Oh boy. Here we go. That word “submission” is probably either one that fills you with dread or one that you consider to be God’s plain and simple Will with no room for debate. I don’t find many people who are anywhere in between. The term and the concept, of course, come from a grand total of 3 New Testament household code texts.
Wives submit yourself to your husband, as is fitting in the Lord. (Colossians 3:18)
Wives, in the same way, submit yourselves to your own husbands so that, if any of them do not believe the word, they may be won over without words by the behaviour of their wives, when they see the purity and reverence of your lives. (1 Peter 3:1-2)
Wives, submit to your own husbands as you do to the Lord. For the husband is the head of the wife as Christ is head of the church, his body, of which he is the Saviour. Now as the church submits to Christ, so also wives should submit to their husbands in everything. (Ephesians 5:22-24)
Wives = Slaves
The first thing that stands out to anyone who has studied the technique of inductive Bible study (and most evangelicals have) is the use of the words “therefore” or “in the same way,” present in the Peter text above. So what are they being in the same way as? Surprisingly, few complementarians ask this question and realize the answer: slaves and masters. In the same way that slaves must submit to their masters, wives have to do the same to their husband. Sometimes slaves and masters appear first in the text and sometimes husbands and wives appear first, but they are always paired up. Interestingly, the majority of Christian conservatives do not suggest that we return to a system of slavery as divinely-ordained. When challenged with this lack of consistency, I have heard some suggest that slavery was divinely-ordained, pointing out the important caveat that this text is referring to a system of slavery that is a temporary way to repay debt, not to the racist forms of slavery we usually think of from more-recent history. What I’ve never heard, though, is that we need to get back to living out these “divinely-ordained master-slave hierarchies” the same way that they usually advocate we get back to living out “divinely-ordained gender roles.” That leads me to suggest that they don’t really believe we should be recreating master-slave relationships (fortunately) but just need to keep us crazy egalitarians off their backs by being more consistent in theory even if not practice.
Peter and Paul were not the only men to write household codes of this type. The household was the foundation of the society and consequently many religious leaders and philosophers wrote household codes to make sure everyone understood their role. If we start to compare these codes with the biblical codes, there is a remarkable difference: the one in power is expected to be at least as much of a servant as the one of a lower rank. While it was completely normal for women to be told to submit to their husbands, it was far from normal that husbands were told to love their wives to the point of giving up their lives for them as Christ did for the church. While it was common for slaves to be told to serve their masters well, it was far from common that masters were told to treat their slaves like human beings. Peter and Paul are actually making a very radical statement within their cultural context that this servanthood has to work both ways even if society officially puts one on a higher ground.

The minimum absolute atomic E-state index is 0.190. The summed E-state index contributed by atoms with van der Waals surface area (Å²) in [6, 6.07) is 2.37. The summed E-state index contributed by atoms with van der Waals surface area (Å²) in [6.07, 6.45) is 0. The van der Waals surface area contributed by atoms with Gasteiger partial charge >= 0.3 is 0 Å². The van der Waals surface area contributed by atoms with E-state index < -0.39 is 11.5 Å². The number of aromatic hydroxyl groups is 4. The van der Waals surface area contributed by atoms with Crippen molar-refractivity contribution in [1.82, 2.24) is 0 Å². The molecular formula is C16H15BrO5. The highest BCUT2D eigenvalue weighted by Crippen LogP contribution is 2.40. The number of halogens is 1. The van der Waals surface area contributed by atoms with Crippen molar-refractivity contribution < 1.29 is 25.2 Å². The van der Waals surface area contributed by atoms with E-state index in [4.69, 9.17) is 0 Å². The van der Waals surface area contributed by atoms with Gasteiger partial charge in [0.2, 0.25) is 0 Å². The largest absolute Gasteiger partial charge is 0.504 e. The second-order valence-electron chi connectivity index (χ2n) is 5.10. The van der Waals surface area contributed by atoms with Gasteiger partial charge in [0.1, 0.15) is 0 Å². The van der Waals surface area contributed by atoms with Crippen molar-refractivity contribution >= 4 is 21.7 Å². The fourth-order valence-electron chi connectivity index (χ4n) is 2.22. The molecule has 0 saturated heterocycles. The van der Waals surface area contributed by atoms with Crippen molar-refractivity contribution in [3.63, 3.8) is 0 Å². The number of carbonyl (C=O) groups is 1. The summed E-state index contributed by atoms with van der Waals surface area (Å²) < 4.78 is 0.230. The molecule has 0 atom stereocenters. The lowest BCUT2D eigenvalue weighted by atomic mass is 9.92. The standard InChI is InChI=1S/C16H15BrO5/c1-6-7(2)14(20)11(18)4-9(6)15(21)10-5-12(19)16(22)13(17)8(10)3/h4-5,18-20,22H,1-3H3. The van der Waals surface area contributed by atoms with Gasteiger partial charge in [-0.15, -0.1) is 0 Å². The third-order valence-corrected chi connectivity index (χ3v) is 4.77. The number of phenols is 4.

The question then becomes which interpretation is more likely?
- Peter and Paul progressed an existing code but it is not supposed to progress any more from there, instead being a new rule for all time. In that case, we should maintain the master-slave and husband-wife hierarchies. For consistency, we better make sure we also keep a lot of other New Testament practices as true for all time like head-coverings, singleness being preferred, and more.
- Peter and Paul modelled how to live a radically servant-oriented lifestyle even within existing oppressive systems. In that case, we shouldn’t recreate those hierarchies but should instead be continuing to challenge them.
So how to do we decide which is better? If Jesus is really the fulfillment of the law and is really the fullest expression of God and what he wants for our life, we need to ask how Jesus’ actions and teachings line up with either of these interpretations of the concept of submission in the Scriptural household codes. Here are just a few examples of how Jesus understands hierarchical relationships:
The first person Jesus revealed his identity as Messiah to was a Samaritan woman who had been through multiple marriages (whether her fault or the various husbands’ faults is not stated). This not only contradicted the hierarchy of men over women but also the hierarchy of Jews, especially Rabbis, over Samaritans and of everyone-else over those divorced.
The first people to discover the resurrection were all women. If God wanted the resurrection to be believed, he could have had upper-class men discover the empty tomb. Instead, he chose to use women and they lived up to the radical trust that they weren’t used to by spreading the word as fast as possible.